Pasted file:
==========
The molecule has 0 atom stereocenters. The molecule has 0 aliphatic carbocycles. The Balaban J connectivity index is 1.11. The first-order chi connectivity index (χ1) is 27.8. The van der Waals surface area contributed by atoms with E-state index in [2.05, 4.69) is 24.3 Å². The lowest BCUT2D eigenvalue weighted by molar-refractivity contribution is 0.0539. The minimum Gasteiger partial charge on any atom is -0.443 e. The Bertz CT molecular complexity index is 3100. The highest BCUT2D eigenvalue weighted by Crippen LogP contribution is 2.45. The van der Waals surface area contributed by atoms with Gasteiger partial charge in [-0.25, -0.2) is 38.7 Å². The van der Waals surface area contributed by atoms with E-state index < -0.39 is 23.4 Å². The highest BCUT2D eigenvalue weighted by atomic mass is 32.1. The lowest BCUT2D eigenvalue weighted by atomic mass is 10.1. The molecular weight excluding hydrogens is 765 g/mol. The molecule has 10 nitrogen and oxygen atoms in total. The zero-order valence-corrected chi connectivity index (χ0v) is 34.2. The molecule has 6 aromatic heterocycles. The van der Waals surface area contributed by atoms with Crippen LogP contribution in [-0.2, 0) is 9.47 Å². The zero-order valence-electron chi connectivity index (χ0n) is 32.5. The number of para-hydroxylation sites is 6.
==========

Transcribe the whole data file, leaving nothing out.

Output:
The molecule has 0 atom stereocenters. The molecule has 0 aliphatic carbocycles. The Balaban J connectivity index is 1.11. The first-order chi connectivity index (χ1) is 27.8. The van der Waals surface area contributed by atoms with E-state index in [2.05, 4.69) is 24.3 Å². The lowest BCUT2D eigenvalue weighted by molar-refractivity contribution is 0.0539. The minimum Gasteiger partial charge on any atom is -0.443 e. The Bertz CT molecular complexity index is 3100. The highest BCUT2D eigenvalue weighted by Crippen LogP contribution is 2.45. The van der Waals surface area contributed by atoms with Gasteiger partial charge in [-0.25, -0.2) is 38.7 Å². The van der Waals surface area contributed by atoms with E-state index < -0.39 is 23.4 Å². The highest BCUT2D eigenvalue weighted by atomic mass is 32.1. The lowest BCUT2D eigenvalue weighted by atomic mass is 10.1. The molecular weight excluding hydrogens is 765 g/mol. The molecule has 10 nitrogen and oxygen atoms in total. The zero-order valence-corrected chi connectivity index (χ0v) is 34.2. The molecule has 6 aromatic heterocycles. The van der Waals surface area contributed by atoms with Crippen LogP contribution in [-0.2, 0) is 9.47 Å². The zero-order valence-electron chi connectivity index (χ0n) is 32.5. The number of para-hydroxylation sites is 6.